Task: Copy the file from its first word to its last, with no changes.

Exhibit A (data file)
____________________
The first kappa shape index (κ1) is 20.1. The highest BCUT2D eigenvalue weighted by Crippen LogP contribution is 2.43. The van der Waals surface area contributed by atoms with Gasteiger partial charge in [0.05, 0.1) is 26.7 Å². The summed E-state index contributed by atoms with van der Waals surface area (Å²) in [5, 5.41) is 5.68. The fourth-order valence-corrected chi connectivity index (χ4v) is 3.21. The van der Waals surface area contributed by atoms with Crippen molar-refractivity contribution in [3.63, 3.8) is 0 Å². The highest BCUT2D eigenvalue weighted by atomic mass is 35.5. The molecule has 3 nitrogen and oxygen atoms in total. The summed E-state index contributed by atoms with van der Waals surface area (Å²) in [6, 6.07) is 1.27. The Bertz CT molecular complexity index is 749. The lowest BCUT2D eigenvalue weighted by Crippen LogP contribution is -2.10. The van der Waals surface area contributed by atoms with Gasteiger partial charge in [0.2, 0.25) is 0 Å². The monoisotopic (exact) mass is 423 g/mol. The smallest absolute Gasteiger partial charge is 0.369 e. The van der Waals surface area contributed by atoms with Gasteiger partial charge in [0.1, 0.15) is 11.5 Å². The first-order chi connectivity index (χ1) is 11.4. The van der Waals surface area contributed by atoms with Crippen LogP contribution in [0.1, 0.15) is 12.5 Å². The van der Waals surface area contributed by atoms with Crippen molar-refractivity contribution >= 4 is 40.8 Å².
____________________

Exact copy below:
The first kappa shape index (κ1) is 20.1. The highest BCUT2D eigenvalue weighted by Crippen LogP contribution is 2.43. The van der Waals surface area contributed by atoms with Gasteiger partial charge in [0.05, 0.1) is 26.7 Å². The summed E-state index contributed by atoms with van der Waals surface area (Å²) in [5, 5.41) is 5.68. The fourth-order valence-corrected chi connectivity index (χ4v) is 3.21. The van der Waals surface area contributed by atoms with Crippen molar-refractivity contribution in [3.63, 3.8) is 0 Å². The highest BCUT2D eigenvalue weighted by atomic mass is 35.5. The molecule has 3 nitrogen and oxygen atoms in total. The summed E-state index contributed by atoms with van der Waals surface area (Å²) in [6, 6.07) is 1.27. The Bertz CT molecular complexity index is 749. The lowest BCUT2D eigenvalue weighted by Crippen LogP contribution is -2.10. The van der Waals surface area contributed by atoms with Gasteiger partial charge in [0.2, 0.25) is 0 Å². The monoisotopic (exact) mass is 423 g/mol. The smallest absolute Gasteiger partial charge is 0.369 e. The van der Waals surface area contributed by atoms with Gasteiger partial charge in [0.1, 0.15) is 11.5 Å². The first-order chi connectivity index (χ1) is 11.4. The van der Waals surface area contributed by atoms with Crippen LogP contribution in [0.1, 0.15) is 12.5 Å². The van der Waals surface area contributed by atoms with Crippen molar-refractivity contribution >= 4 is 40.8 Å².